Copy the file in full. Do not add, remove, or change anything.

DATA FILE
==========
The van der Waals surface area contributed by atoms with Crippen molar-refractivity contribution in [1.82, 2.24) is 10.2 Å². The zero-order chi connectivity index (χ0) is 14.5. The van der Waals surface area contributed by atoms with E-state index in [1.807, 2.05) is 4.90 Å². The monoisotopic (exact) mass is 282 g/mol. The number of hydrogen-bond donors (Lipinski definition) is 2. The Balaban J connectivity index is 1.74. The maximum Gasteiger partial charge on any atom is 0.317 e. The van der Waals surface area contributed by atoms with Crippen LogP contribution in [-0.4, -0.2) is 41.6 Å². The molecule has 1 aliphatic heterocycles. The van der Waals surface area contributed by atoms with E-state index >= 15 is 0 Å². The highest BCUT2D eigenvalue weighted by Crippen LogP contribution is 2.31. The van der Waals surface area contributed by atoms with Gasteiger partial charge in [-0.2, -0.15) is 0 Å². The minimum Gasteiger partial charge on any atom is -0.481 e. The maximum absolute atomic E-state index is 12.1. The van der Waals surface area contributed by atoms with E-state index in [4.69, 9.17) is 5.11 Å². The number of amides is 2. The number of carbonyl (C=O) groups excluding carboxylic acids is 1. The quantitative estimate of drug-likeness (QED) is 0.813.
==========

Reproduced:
The van der Waals surface area contributed by atoms with Crippen molar-refractivity contribution in [1.82, 2.24) is 10.2 Å². The zero-order chi connectivity index (χ0) is 14.5. The van der Waals surface area contributed by atoms with E-state index in [1.807, 2.05) is 4.90 Å². The monoisotopic (exact) mass is 282 g/mol. The number of hydrogen-bond donors (Lipinski definition) is 2. The Balaban J connectivity index is 1.74. The maximum Gasteiger partial charge on any atom is 0.317 e. The van der Waals surface area contributed by atoms with Crippen LogP contribution in [-0.4, -0.2) is 41.6 Å². The molecule has 1 aliphatic heterocycles. The van der Waals surface area contributed by atoms with E-state index >= 15 is 0 Å². The highest BCUT2D eigenvalue weighted by Crippen LogP contribution is 2.31. The van der Waals surface area contributed by atoms with Gasteiger partial charge in [-0.2, -0.15) is 0 Å². The minimum Gasteiger partial charge on any atom is -0.481 e. The maximum absolute atomic E-state index is 12.1. The van der Waals surface area contributed by atoms with E-state index in [4.69, 9.17) is 5.11 Å². The number of amides is 2. The number of carbonyl (C=O) groups excluding carboxylic acids is 1. The quantitative estimate of drug-likeness (QED) is 0.813.